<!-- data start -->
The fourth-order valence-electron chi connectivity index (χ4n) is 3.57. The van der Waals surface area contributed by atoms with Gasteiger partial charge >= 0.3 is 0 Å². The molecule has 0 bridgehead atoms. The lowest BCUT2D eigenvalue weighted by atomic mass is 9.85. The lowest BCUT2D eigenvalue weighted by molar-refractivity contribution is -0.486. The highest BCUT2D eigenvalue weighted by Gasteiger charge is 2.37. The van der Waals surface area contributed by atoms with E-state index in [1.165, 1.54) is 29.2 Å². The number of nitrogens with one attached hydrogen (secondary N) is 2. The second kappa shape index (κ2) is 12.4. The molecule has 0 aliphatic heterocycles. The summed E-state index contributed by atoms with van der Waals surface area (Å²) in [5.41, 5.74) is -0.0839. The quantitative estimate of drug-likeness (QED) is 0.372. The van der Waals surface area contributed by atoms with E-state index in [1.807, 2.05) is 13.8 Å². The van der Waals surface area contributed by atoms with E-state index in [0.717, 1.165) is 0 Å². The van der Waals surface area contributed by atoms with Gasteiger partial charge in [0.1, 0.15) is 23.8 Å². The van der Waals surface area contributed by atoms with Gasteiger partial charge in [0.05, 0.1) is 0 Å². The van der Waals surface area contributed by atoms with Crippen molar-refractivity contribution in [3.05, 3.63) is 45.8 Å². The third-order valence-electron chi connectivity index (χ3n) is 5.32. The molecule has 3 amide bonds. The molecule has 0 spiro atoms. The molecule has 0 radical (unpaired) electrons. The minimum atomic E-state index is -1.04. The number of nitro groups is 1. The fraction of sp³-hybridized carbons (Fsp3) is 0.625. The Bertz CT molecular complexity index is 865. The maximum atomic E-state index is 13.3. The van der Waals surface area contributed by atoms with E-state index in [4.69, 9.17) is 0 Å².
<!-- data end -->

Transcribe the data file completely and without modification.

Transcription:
The fourth-order valence-electron chi connectivity index (χ4n) is 3.57. The van der Waals surface area contributed by atoms with Gasteiger partial charge >= 0.3 is 0 Å². The molecule has 0 bridgehead atoms. The lowest BCUT2D eigenvalue weighted by atomic mass is 9.85. The lowest BCUT2D eigenvalue weighted by molar-refractivity contribution is -0.486. The highest BCUT2D eigenvalue weighted by Gasteiger charge is 2.37. The van der Waals surface area contributed by atoms with E-state index in [1.165, 1.54) is 29.2 Å². The number of nitrogens with one attached hydrogen (secondary N) is 2. The second kappa shape index (κ2) is 12.4. The molecule has 0 aliphatic heterocycles. The summed E-state index contributed by atoms with van der Waals surface area (Å²) in [5.41, 5.74) is -0.0839. The quantitative estimate of drug-likeness (QED) is 0.372. The van der Waals surface area contributed by atoms with E-state index in [1.807, 2.05) is 13.8 Å². The van der Waals surface area contributed by atoms with E-state index in [0.717, 1.165) is 0 Å². The van der Waals surface area contributed by atoms with Gasteiger partial charge in [0.1, 0.15) is 23.8 Å². The van der Waals surface area contributed by atoms with Gasteiger partial charge in [0.05, 0.1) is 0 Å². The van der Waals surface area contributed by atoms with Crippen molar-refractivity contribution in [3.05, 3.63) is 45.8 Å². The third-order valence-electron chi connectivity index (χ3n) is 5.32. The molecule has 3 amide bonds. The molecule has 0 spiro atoms. The molecule has 0 radical (unpaired) electrons. The minimum atomic E-state index is -1.04. The number of nitro groups is 1. The fraction of sp³-hybridized carbons (Fsp3) is 0.625. The Bertz CT molecular complexity index is 865. The maximum atomic E-state index is 13.3. The van der Waals surface area contributed by atoms with E-state index in [4.69, 9.17) is 0 Å².